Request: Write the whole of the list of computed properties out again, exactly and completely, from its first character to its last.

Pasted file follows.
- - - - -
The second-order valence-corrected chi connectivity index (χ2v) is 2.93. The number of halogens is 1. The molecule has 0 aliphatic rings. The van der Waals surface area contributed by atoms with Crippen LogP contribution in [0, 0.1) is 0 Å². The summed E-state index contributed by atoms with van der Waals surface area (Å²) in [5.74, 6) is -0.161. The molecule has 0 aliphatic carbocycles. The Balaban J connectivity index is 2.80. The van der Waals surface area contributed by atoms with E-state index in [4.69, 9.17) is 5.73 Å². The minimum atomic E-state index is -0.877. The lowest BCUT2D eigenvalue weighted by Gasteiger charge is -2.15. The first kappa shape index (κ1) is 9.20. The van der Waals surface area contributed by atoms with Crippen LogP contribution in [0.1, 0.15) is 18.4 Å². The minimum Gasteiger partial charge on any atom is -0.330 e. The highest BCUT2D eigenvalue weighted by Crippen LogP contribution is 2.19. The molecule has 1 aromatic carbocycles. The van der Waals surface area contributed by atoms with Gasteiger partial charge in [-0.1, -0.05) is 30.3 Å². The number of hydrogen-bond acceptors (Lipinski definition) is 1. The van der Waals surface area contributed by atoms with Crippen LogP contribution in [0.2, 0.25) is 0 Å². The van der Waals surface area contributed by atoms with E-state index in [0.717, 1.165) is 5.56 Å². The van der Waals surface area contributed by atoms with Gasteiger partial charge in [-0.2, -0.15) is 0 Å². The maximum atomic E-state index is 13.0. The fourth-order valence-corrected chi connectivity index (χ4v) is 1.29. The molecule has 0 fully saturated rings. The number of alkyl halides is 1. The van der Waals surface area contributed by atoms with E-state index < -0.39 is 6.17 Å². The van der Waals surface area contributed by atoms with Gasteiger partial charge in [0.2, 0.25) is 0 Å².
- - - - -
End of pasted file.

The second-order valence-corrected chi connectivity index (χ2v) is 2.93. The number of halogens is 1. The molecule has 0 aliphatic rings. The van der Waals surface area contributed by atoms with Crippen LogP contribution in [0, 0.1) is 0 Å². The summed E-state index contributed by atoms with van der Waals surface area (Å²) in [5.74, 6) is -0.161. The molecule has 0 aliphatic carbocycles. The Balaban J connectivity index is 2.80. The van der Waals surface area contributed by atoms with E-state index in [4.69, 9.17) is 5.73 Å². The minimum atomic E-state index is -0.877. The lowest BCUT2D eigenvalue weighted by Gasteiger charge is -2.15. The first kappa shape index (κ1) is 9.20. The van der Waals surface area contributed by atoms with Crippen LogP contribution in [0.1, 0.15) is 18.4 Å². The minimum Gasteiger partial charge on any atom is -0.330 e. The highest BCUT2D eigenvalue weighted by Crippen LogP contribution is 2.19. The molecule has 1 aromatic carbocycles. The van der Waals surface area contributed by atoms with Gasteiger partial charge in [-0.1, -0.05) is 30.3 Å². The number of hydrogen-bond acceptors (Lipinski definition) is 1. The van der Waals surface area contributed by atoms with Crippen LogP contribution in [0.2, 0.25) is 0 Å². The van der Waals surface area contributed by atoms with E-state index in [0.717, 1.165) is 5.56 Å². The van der Waals surface area contributed by atoms with Gasteiger partial charge in [-0.2, -0.15) is 0 Å². The maximum atomic E-state index is 13.0. The fourth-order valence-corrected chi connectivity index (χ4v) is 1.29. The molecule has 0 fully saturated rings. The number of alkyl halides is 1. The van der Waals surface area contributed by atoms with E-state index < -0.39 is 6.17 Å². The van der Waals surface area contributed by atoms with Gasteiger partial charge in [0.2, 0.25) is 0 Å².